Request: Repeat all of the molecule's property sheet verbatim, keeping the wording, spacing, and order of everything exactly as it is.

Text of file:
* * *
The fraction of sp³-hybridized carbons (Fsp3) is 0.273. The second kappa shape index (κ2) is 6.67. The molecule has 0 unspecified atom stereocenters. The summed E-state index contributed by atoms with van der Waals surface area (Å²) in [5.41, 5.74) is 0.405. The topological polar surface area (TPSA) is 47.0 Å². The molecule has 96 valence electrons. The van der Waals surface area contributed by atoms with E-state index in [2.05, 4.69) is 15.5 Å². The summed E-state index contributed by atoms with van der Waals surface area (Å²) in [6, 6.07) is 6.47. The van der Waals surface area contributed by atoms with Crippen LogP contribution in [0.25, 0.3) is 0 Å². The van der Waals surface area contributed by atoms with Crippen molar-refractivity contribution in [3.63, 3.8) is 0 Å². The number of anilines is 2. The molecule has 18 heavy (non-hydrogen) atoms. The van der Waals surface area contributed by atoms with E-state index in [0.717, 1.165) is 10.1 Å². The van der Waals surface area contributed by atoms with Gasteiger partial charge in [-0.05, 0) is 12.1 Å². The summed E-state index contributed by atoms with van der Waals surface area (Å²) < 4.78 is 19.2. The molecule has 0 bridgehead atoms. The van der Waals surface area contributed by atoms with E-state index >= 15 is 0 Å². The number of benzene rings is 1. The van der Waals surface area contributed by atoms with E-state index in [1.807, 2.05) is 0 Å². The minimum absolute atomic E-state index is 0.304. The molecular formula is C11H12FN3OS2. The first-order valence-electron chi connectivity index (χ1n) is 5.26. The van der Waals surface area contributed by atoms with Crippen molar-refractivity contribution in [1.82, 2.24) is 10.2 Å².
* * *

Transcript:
The fraction of sp³-hybridized carbons (Fsp3) is 0.273. The second kappa shape index (κ2) is 6.67. The molecule has 0 unspecified atom stereocenters. The summed E-state index contributed by atoms with van der Waals surface area (Å²) in [5.41, 5.74) is 0.405. The topological polar surface area (TPSA) is 47.0 Å². The molecule has 96 valence electrons. The van der Waals surface area contributed by atoms with E-state index in [2.05, 4.69) is 15.5 Å². The summed E-state index contributed by atoms with van der Waals surface area (Å²) in [6, 6.07) is 6.47. The van der Waals surface area contributed by atoms with Crippen LogP contribution in [0.25, 0.3) is 0 Å². The van der Waals surface area contributed by atoms with Crippen molar-refractivity contribution in [3.63, 3.8) is 0 Å². The number of anilines is 2. The molecule has 18 heavy (non-hydrogen) atoms. The van der Waals surface area contributed by atoms with E-state index in [0.717, 1.165) is 10.1 Å². The van der Waals surface area contributed by atoms with Gasteiger partial charge in [-0.05, 0) is 12.1 Å². The summed E-state index contributed by atoms with van der Waals surface area (Å²) < 4.78 is 19.2. The molecule has 0 bridgehead atoms. The van der Waals surface area contributed by atoms with E-state index >= 15 is 0 Å². The number of benzene rings is 1. The van der Waals surface area contributed by atoms with E-state index in [1.807, 2.05) is 0 Å². The minimum absolute atomic E-state index is 0.304. The molecular formula is C11H12FN3OS2. The first-order valence-electron chi connectivity index (χ1n) is 5.26. The van der Waals surface area contributed by atoms with Crippen molar-refractivity contribution in [1.82, 2.24) is 10.2 Å².